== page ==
The try-catch-finally statement handles some or all of the errors that may occur in a block of code. Errors can be coding errors made by the programmer, errors due to wrong input, and other unforeseeable things.

  • The try statement allows you to define a block of code to be tested for errors while it is being executed –> this will be your Actions inside Logic App that describe the logic of your business process.
  • The catch statement allows you to define a block of code to be executed if an error occurs in the try block –> this will be your Actions inside Logic App that your want to run if some failure occurs in the standard actions of your business process.
  • The finally statement lets you execute code after try and catch statements, regardless of the result (if there was a fail inside the try statement or if everything was completed successfully).

Note: The catch and finally statements are optional, but you need to use one of them (if not both) while using the try statement.

These try-catch or try-catch-finally statements can be implemented inside Power Automate flow by using conjugation of:

  • Two Scopes actions for implementing a try-catch statement.
  • Or three Scopes actions for implementing a try-catch-finally statement.

Also, remember to strengthen your Azure Logic App monitoring so you have powerful tools and actionable insights to troubleshoot issues.

Stay tuned for the following Logic App Best practices, Tips, and Tricks. In the next one, we will be explaining step-by-step these try-catch capabilities using Scopes.

Author: Sandro Pereira

Sandro Pereira lives in Portugal and works as a consultant at DevScope. In the past years, he has been working on implementing Integration scenarios both on-premises and cloud for various clients, each with different scenarios from a technical point of view, size, and criticality, using Microsoft Azure, Microsoft BizTalk Server and different technologies like AS2, EDI, RosettaNet, SAP, TIBCO etc. He is a regular blogger, international speaker, and technical reviewer of several BizTalk books all focused on Integration. He is also the author of the book “BizTalk Mapping Patterns & Best Practices”. He has been awarded MVP since 2011 for his contributions to the integration community.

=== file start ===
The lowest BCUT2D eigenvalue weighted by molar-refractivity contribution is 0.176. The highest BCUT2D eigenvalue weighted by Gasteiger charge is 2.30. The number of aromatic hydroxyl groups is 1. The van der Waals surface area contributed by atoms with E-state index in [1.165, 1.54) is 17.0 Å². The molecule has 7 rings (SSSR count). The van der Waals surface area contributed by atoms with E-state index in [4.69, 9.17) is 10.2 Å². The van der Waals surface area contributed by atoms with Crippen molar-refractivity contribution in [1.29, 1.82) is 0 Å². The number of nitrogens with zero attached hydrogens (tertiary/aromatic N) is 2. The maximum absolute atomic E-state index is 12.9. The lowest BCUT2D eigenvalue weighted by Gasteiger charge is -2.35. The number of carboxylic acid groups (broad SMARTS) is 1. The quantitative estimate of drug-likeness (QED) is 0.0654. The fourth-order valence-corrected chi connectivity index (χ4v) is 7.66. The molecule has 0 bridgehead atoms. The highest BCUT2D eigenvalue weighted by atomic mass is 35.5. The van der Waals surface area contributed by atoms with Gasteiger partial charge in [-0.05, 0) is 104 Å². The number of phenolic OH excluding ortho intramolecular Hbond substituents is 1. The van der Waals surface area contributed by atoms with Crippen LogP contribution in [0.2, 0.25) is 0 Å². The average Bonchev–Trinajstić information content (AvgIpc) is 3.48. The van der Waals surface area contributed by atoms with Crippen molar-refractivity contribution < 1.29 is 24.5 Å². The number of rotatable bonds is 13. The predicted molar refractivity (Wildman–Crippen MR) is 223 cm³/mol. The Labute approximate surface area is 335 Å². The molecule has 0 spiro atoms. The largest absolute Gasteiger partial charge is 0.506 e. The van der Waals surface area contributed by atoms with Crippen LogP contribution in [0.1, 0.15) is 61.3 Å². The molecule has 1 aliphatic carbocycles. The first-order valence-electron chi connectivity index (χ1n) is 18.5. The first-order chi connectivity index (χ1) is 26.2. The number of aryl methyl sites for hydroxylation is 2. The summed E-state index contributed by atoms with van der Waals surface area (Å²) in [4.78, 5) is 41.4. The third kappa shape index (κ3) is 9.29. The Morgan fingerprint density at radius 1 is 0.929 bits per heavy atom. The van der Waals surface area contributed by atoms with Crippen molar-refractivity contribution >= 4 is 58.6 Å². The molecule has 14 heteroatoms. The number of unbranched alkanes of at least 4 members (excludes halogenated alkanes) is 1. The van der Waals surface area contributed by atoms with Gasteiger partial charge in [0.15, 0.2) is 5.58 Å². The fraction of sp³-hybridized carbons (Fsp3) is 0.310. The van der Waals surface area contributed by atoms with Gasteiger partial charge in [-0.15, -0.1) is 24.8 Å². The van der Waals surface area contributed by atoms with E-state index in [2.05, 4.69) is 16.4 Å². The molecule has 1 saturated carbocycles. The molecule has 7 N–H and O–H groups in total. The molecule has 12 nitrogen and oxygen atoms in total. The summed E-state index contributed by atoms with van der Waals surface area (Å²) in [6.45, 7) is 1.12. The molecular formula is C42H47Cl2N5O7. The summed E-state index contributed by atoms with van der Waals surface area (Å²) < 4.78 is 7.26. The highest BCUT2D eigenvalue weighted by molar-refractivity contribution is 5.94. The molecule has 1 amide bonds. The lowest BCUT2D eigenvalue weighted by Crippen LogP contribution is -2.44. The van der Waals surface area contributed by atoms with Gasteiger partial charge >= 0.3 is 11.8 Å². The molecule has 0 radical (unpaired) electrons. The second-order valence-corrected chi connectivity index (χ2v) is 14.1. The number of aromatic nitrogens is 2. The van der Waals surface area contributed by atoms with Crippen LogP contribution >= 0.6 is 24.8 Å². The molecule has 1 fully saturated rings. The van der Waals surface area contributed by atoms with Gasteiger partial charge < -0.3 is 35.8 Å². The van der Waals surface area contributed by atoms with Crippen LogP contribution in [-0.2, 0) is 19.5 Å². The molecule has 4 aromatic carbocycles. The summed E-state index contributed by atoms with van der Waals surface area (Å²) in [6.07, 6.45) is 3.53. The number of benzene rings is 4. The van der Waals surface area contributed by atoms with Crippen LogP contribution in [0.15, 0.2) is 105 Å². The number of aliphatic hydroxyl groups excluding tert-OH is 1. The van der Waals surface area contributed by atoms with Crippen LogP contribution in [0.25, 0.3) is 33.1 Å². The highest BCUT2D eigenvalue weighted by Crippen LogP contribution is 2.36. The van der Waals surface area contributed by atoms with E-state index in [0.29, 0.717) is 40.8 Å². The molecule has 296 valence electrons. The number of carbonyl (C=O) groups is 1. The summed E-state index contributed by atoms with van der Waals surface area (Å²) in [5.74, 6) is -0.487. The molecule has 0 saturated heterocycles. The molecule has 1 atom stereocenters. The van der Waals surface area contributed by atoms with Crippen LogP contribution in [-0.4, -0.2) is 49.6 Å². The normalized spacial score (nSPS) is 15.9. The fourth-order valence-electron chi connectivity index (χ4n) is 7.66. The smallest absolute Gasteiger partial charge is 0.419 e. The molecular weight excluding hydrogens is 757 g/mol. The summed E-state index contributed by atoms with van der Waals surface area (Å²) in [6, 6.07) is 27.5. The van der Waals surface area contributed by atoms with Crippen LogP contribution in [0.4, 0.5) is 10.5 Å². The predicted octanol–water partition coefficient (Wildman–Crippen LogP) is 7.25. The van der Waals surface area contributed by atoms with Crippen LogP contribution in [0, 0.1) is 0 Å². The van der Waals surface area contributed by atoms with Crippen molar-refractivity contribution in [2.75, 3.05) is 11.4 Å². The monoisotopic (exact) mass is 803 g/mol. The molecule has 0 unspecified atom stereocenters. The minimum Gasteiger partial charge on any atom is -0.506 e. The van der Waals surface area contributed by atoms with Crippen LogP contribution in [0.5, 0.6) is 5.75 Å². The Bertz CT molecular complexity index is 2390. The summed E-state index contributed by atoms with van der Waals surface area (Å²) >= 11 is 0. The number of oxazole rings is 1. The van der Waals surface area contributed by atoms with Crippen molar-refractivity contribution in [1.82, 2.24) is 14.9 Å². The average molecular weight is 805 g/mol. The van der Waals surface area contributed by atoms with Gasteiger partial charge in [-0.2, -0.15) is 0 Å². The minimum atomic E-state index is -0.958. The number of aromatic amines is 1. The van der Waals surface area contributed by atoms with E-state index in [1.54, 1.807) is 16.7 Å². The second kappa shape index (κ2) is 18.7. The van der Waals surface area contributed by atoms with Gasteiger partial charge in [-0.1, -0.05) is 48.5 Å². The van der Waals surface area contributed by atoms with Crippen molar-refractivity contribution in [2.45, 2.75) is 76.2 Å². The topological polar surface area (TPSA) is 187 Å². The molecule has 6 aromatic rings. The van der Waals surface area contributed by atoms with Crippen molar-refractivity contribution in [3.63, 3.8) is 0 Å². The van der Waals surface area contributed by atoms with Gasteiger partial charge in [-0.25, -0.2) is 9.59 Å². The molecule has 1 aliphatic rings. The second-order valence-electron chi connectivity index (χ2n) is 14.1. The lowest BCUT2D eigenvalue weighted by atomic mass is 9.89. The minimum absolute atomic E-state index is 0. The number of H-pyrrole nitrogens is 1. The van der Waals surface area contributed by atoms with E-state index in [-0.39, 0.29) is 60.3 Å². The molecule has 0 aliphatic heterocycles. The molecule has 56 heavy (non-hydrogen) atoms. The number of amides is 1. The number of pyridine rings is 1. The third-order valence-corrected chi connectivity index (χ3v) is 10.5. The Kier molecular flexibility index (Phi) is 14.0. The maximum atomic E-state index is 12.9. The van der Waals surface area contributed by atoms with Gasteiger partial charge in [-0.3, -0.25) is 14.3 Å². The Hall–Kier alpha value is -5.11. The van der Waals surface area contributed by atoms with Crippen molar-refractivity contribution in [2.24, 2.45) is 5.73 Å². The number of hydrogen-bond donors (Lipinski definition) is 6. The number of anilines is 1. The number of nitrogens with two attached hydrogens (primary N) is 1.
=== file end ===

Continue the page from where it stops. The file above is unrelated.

2 thoughts on “Logic Apps Best practices, Tips and Tricks: #4 Using Scopes”

  1. Thanks Sandro. Really great insights into using the Scopes in the logic apps.

    I was trying to use ‘Initialize variables’ in the scope but seems its now allowed. If I have 10 variables for example, the logic app looks quite big and I cant minimize these shapes.

    Wondering if you have any suggestion in this context.

    Many Thanks

  2. Hi Naresh, you are correct. Initialize Variables cannot be created inside Scopes. They have to be created in the beginner of the Logic App and yes, if you have many Variables, your logic app will be bigger because you cannot collapse that amount of Initialize variables shapes.

    I may have some strategies to minimize this problem that I’m going to write soon but there isn’t a proper and good solution at the moment.